Echo, Part 22

Henry held Ana in his arms and was glad that she drifted off to sleep rather quickly.  She needed her rest.  Growing a child was hard work.  He, however, found it rather difficult to fall asleep.  His thoughts kept drifting to the car across the street and, his eyes kept opening and turning towards the window.  In the worst moments of the long night, his imagination had federal agents bursting through the glass, the shards scattering across the room and ripping the sheets on the bed.  He knew that wasn’t likely.  As he and Ana had discussed, if whoever was out there had wanted Henry and Ana in custody it would have been a simple thing.  The subterfuge meant they were waiting for something.

Ana stirred next to him and Henry turned towards her. Her breathing was slow and regular, her chest rising and falling in a rhythmic pattern that was enchanting.  He blinked several times as his eyelids grew heavier and when he opened his eyes again sunlight was peeking through the blinds to splash in long rectangles on the far wall of the room.  Ana still slept and Henry carefully got up to not disturb her.  Stepping over to the window he peered through the blinds to see that the car had left at some point in the night.  Or, at least, it wasn’t parked in the same spot.

Without disturbing the blinds, Henry twisted his head to look up and down the street as far as he could.  The car was nowhere to be seen.  That didn’t mean it wasn’t out there still.  That didn’t mean it hadn’t been relieved by a different crew in a different car.  That didn’t mean that if they left the house during the day they would be followed wherever they went.  The car wasn’t where it had been.  That’s all he really knew for sure.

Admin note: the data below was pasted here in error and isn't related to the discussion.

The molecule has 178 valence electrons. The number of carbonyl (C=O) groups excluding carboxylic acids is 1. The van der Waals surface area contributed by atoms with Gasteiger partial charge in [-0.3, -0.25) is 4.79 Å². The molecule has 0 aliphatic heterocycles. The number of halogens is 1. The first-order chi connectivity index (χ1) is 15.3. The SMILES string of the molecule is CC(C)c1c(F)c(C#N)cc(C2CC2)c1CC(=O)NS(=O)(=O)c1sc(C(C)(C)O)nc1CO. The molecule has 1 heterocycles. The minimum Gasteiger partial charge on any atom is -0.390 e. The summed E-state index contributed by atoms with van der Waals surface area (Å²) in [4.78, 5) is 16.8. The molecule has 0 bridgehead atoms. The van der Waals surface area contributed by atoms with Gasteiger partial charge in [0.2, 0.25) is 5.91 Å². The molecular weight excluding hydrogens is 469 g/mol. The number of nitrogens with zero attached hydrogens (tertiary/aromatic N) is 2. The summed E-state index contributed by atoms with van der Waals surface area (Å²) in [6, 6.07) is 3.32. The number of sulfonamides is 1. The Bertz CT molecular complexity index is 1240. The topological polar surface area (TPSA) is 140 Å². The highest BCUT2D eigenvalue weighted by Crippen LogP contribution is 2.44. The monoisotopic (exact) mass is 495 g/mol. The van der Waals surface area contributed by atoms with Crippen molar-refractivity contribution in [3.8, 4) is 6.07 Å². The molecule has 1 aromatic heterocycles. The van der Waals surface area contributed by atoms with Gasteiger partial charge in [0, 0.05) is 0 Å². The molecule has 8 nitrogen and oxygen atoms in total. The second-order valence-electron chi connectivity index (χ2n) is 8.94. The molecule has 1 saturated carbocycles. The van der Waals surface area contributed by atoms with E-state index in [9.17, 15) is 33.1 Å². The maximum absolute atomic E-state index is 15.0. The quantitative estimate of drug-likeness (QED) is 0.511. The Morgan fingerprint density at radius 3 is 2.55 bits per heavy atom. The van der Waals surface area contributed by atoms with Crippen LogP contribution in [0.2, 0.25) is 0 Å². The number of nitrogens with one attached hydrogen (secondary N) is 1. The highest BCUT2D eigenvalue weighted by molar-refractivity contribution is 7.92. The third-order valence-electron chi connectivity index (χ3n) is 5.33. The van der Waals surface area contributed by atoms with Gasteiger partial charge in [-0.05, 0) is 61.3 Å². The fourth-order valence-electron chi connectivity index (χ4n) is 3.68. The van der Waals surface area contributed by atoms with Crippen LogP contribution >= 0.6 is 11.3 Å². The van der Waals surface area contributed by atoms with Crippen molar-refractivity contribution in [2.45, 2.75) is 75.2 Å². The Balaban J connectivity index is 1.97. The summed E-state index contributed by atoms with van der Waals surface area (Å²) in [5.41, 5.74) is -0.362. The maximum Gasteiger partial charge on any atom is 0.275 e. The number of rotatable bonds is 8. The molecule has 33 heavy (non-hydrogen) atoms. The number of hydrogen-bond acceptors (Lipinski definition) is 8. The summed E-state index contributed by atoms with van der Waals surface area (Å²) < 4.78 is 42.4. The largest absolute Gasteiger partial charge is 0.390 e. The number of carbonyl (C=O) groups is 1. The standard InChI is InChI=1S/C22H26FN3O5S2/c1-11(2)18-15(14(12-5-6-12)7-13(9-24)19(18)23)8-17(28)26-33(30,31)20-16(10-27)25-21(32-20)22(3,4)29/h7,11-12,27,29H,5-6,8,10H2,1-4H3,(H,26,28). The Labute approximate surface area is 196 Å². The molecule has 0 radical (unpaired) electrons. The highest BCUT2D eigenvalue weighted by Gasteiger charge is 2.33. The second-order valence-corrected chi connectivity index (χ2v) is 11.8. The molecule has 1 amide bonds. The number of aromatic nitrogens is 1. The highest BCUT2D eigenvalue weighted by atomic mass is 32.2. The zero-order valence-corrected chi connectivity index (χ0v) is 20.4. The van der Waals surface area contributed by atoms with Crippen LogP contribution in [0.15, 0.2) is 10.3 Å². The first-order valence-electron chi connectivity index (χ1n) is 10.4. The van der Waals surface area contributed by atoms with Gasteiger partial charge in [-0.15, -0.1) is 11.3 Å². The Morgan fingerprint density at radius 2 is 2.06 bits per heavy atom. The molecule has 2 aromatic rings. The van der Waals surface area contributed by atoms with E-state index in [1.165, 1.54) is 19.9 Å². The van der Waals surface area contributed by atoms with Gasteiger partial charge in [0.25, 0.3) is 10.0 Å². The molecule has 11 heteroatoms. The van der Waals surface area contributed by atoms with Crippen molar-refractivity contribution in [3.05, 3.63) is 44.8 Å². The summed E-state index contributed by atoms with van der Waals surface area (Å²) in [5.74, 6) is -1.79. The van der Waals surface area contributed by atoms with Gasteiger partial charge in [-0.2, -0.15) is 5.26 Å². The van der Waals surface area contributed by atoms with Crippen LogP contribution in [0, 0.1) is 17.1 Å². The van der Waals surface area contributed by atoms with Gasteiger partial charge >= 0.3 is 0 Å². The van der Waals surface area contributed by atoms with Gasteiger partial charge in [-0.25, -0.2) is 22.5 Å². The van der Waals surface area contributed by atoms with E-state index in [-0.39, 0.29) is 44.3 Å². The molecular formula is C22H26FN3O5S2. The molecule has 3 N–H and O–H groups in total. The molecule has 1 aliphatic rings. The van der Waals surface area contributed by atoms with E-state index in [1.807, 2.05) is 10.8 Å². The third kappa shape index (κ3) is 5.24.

He went through the house, checking doors and windows to make sure they were still closed and locked.  It wasn’t too far off from his normal routine, if anyone happened to be watching or listening to his movements.  He checked the doors and windows every day.  Just because they’d had two years of quiet didn’t mean everything was as it seemed.

Nothing looked out of the ordinary and the remaining windows that looked out on the street showed no sign of the car or any other cars that looked out of place.  Not many people parked on the street on his block so he thought he’d recognize if any weren’t the normal ones.  He didn’t want to be overly confident about it but he was fairly certain he did recognize the few cars out there.

He made his way into the kitchen, placed a cast iron skillet on the range and lit a fire under it to let it warm up while he pulled food from the fridge for an omelet.  Ana wondered in shortly thereafter and got the coffee started.  They worked in silence, enjoying the quiet and the company without having to disturb either with words.  While coffee wasn’t something Ana drank much of anymore, she took great pleasure in making it each morning.  She loved the smell to start each day.

When they sat down to their plates of food, Ana asked, “How’s the weather today?”

Henry smirked.  “Sunny for the moment.  Haven’t heard the forecast for the day so I’m not sure what it’s going to look like later.”

“Got a busy day at work?”

“Yeah, couple meetings I’m presenting in and a few projects I need to put some time in.  I could meet for lunch, though, if you felt like getting out later.”

“That sounds good.”